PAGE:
Forensic Archaeological Investigation and Recovery of Underwater U.S. Naval Aircraft Wreck Sites: Two Case Studies from Palau and Papua New Guinea
This paper will examine two recent underwater forensic archaeological efforts undertaken by the Defense POW/MIA Accounting Agency (DPAA) to address Second World War-era U.S. Naval aircraft wreck sites associated with unaccounted-for U.S. Military service members. These efforts, in the Republic of Palau and the Independent State of Papua New Guinea, serve as case studies that illustrate the intersection between the responsibility of site preservation, and the duty of personnel accounting via forensic science and the human identification process. These efforts also serve as examples of productive coordination between interested government organizations - in this case, between the DPAA and the Naval History and Heritage Command (NHHC). Finally, these case studies serve as informative examples of collaborative public-private partnerships that have developed between the DPAA and non-government organizations and private individuals. As such, these efforts and the lessons learned from them may serve as models for successful future public-private collaborative efforts.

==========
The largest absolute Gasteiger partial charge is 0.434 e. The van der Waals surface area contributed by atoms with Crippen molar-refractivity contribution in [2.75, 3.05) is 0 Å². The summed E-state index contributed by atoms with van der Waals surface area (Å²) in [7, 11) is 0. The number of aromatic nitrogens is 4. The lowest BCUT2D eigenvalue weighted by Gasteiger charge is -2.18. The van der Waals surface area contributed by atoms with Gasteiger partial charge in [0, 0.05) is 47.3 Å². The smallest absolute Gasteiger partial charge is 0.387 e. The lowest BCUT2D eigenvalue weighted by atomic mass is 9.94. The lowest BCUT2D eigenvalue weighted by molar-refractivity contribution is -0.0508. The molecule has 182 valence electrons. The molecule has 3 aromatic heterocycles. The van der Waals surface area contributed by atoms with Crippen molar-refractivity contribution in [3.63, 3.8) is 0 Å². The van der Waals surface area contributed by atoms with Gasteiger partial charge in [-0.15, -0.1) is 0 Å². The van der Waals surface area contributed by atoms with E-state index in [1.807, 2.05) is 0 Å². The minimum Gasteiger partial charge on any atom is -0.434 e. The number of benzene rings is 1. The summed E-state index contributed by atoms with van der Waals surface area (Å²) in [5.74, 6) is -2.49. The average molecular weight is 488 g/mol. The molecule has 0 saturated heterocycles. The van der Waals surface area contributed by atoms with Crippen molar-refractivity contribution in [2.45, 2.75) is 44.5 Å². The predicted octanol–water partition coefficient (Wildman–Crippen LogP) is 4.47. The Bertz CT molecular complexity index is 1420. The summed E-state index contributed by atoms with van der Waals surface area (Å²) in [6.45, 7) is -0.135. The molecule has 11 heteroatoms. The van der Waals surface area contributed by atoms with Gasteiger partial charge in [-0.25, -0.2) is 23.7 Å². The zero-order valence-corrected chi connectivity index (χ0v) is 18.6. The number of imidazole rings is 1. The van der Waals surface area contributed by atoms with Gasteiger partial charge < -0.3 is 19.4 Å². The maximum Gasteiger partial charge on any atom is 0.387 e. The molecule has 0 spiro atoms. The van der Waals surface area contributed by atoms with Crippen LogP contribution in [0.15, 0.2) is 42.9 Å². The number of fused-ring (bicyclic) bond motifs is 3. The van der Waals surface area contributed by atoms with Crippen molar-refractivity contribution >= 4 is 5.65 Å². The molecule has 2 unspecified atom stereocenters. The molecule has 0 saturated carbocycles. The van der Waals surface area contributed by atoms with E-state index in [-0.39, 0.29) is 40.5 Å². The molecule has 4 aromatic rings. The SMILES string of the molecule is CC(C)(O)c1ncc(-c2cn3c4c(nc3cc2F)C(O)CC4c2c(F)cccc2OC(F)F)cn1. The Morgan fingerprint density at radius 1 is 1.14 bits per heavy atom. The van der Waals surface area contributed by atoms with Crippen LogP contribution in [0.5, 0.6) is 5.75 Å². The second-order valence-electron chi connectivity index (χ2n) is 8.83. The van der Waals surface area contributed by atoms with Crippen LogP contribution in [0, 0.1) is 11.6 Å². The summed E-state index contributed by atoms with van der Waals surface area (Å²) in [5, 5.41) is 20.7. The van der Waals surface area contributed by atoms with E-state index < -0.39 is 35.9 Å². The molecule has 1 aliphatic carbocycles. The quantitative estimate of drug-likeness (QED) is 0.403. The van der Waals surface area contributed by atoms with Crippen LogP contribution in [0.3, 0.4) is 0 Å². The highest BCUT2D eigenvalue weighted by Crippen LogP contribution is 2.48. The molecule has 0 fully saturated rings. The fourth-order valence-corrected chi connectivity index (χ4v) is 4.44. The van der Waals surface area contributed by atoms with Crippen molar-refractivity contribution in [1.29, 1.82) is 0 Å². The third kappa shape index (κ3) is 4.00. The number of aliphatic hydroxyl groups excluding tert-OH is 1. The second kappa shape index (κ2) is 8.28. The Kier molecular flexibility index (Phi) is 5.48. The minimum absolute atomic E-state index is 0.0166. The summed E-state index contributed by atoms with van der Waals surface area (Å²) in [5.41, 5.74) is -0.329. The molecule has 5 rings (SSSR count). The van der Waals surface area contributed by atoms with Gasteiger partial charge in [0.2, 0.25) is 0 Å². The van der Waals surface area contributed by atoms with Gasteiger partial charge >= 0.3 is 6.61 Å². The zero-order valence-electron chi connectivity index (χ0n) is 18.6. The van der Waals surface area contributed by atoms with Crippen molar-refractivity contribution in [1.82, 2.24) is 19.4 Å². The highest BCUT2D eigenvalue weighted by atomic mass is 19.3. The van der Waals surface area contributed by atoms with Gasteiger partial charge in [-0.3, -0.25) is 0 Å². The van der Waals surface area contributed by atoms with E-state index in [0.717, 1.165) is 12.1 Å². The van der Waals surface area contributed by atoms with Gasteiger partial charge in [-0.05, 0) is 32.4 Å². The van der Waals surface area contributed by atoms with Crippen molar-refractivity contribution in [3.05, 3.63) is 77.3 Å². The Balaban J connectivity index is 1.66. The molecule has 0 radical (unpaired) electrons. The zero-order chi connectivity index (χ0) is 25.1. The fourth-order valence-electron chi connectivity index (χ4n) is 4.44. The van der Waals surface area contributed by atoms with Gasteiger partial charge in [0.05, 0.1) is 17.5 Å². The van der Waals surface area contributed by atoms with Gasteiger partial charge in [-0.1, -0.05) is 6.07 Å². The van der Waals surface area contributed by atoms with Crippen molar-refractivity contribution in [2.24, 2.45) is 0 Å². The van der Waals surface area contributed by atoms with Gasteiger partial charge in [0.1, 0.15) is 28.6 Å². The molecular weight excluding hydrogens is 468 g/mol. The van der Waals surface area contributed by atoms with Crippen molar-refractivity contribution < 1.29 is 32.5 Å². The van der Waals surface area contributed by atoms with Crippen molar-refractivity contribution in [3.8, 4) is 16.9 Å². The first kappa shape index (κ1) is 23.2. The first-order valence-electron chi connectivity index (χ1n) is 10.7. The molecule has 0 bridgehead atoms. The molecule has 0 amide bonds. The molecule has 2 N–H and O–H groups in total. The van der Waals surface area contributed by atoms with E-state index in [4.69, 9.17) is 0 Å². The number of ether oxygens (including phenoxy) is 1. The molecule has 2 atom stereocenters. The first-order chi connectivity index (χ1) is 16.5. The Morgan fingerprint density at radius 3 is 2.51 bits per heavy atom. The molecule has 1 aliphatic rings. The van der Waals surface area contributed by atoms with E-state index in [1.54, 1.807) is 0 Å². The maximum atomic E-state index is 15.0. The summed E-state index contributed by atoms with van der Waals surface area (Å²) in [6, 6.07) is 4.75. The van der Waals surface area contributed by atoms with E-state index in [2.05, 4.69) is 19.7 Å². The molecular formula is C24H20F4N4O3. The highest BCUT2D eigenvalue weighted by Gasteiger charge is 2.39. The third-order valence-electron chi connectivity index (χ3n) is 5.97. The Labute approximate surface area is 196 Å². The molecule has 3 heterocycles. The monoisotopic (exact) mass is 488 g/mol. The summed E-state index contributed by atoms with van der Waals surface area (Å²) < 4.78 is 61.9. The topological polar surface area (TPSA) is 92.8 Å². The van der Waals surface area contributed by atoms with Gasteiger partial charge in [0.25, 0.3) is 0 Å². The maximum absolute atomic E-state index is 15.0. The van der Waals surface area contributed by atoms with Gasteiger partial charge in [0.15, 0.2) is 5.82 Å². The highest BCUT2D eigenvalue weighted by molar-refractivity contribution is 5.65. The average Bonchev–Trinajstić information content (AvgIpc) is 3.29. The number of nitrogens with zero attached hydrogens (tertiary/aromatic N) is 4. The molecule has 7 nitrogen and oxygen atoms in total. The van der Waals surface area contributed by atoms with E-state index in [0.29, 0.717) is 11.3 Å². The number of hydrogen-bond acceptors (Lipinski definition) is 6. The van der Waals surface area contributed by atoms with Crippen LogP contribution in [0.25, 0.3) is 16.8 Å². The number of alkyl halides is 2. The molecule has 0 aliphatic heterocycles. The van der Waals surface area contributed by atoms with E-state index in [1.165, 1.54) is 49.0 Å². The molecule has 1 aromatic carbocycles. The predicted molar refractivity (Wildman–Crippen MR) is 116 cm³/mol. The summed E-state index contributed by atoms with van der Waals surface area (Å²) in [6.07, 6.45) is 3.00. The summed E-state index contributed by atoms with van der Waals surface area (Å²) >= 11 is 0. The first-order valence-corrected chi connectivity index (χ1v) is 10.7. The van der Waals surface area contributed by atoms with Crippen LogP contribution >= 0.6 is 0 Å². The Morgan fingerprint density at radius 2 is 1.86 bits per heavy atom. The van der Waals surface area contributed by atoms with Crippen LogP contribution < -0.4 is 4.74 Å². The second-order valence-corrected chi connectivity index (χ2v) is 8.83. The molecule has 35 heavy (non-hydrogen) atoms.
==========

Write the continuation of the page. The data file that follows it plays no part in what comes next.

Cite this Record
Forensic Archaeological Investigation and Recovery of Underwater U.S. Naval Aircraft Wreck Sites: Two Case Studies from Palau and Papua New Guinea. Richard K. Wills, Andrew T. Pietruszka. Presented at Society for Historical Archaeology, Washington, D.C. 2016 ( tDAR id: 434315)
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min long: -129.199; min lat: 24.495 ; max long: -66.973; max lat: 49.359 ;